Everyone for every job has to get out in the world and experience the lowest level of their chosen path to get a deeper understanding. The good ones start making mental connections and see ways of making things better. Again, this is for all fields. A good chef doesn't jump out of culinary school into a top slot running a 5 star restaurant. If you're lucky you can be the pre-cook on a food truck. From there you see the real world rushes, waste factors and so on. Maybe you see how you could do it better.

Same with coding. Expect to start out at the bottom. A newbie that gets the most menial of jobs. Mind numbing work that the coders with more seniority don't want to do and don't have to do because they have seniority. When you learn and PROVE yourself you will move up the food chain.
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#12 mojo666  Icon User is offline

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Re: school programming to actual job differences?

Posted 24 October 2012 - 09:35 AM

While I am typically against the grammar police, it is a bit hard to follow what you typed. People might hold it against you if they have to put in the extra effort to understand what you say, so it wouldn't hurt to work on being a bit clearer in your communication.

In school you are made to design things from the ground up. In the work place, you typically have a lot of prebuilt tools that help shift the focus from coding to problem solving. You will always have loops because you will always want to repeat a process. Rudimentary data structures, however, are usually replaced with predefined objects/tables/ect. Instead of long routines to insert, find, or delete which make you track indexes and pointers, you will just type myObj.add(val), myObj.find(val), and myObj.remove(). Sometimes, such tools are not available so you have no choice but to build a solution from scratch, but I find myself mostly programming off the designs of other software developers.
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#13 nujic  Icon User is offline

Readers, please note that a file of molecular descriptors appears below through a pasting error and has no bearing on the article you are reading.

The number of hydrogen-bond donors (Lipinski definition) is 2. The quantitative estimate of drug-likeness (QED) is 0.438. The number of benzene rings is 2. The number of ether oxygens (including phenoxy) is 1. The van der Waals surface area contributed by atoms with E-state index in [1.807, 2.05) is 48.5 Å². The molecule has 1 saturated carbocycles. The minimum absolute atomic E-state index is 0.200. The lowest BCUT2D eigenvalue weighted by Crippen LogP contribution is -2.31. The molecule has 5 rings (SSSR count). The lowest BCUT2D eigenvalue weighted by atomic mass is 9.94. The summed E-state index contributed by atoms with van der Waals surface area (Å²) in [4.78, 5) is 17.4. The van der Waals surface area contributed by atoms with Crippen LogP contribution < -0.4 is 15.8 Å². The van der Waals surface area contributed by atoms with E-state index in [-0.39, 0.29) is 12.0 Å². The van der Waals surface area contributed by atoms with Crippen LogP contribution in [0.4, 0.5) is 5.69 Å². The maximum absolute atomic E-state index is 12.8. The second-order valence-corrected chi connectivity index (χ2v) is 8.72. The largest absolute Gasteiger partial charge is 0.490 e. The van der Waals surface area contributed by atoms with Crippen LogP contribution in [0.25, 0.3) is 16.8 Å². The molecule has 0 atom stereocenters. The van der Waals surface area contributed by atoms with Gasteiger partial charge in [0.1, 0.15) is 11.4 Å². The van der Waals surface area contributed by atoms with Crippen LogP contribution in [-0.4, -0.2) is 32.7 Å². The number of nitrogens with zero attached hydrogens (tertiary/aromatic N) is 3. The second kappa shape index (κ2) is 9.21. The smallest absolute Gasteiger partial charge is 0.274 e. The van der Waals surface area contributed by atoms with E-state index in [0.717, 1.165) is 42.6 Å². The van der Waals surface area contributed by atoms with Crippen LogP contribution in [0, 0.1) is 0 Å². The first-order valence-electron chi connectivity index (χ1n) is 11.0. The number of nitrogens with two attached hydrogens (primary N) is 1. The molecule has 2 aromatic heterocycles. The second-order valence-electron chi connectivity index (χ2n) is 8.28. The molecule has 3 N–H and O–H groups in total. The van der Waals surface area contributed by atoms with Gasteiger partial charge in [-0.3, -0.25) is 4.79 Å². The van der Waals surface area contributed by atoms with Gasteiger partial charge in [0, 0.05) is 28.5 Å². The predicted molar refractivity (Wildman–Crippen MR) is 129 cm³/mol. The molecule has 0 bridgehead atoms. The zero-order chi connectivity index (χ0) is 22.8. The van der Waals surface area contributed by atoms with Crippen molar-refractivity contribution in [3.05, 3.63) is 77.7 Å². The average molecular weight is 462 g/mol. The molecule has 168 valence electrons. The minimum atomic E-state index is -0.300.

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Re: school programming to actual job differences?

Posted 24 October 2012 - 09:51 AM

Sweet,thanks.
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#14 BetaWar  Icon User is offline

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Re: school programming to actual job differences?

Posted 24 October 2012 - 11:18 AM

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The major differences between class and work in terms of programming that I have noticed is code reviews and style requirements.

What I mean here is that all the code is stored in a source code repository; that wasn't much different from what I did on group projects (and even some single person projects), but the way it actually gets checked in is a lengthier process. You mark you code as "done" from your perspective then ask someone else to review it. Basically that person reads over all your changes (and perhaps things that you weren't responsible for -- though only in modified files) and checks to see that the code makes sense, the comments that are needed are there, and that your code style is consistent with what the company does. If they find anything that doesn't hold up to the above requirements they tell you to change it and they will look at it again after you have made the updates. Finally, you will get everything to their liking and will be allowed to actually check in the code changes to the repository for use by others.

Personally I like this process as I have been a part of some groups that all go their own way on coding style or naming conventions. That makes it a lot harder to track down a problem later on that wasn't in your section of the code as you aren't familiar with (a) the other person's code, and (B) their style (which can impact readability).

The other major difference is the sheer amount of code. In college we dealt with the largest project being a few thousand lines. At work, the base product is a few million lines long. It takes a lot longer to actually understand what is going on and what already exists out there for you to use.
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#15 tlhIn`toq  Icon User is offline

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Re: school programming to actual job differences?

Posted 24 October 2012 - 11:38 AM

Lets not forget all the other systems that you deal with in a real job environment that aren't in school settings;

  • code repository systems
  • version control systems
  • bug reporting systems
  • Application deployment products
  • Quality Control people that will beat on your application and make you fix the stuff that is crap.
  • Third party API/SDK to interact with hardware or someone's on-line shopping cart for example.


In short, college courses aren't preperation for a job. They are a held-held walk through of a book on a given language. We've said this before in many threads. The same language syntax is taught through numerous "Learn C# in 21 days" type books. But college stretches it out over a year and charges thousands. For some the structured environment is what they need to be held accountable for actually doing the suggested exercises found in the books. But otherwise I haven't seen a big difference between students that came out of 4 years of C# at uni and those that self-taught.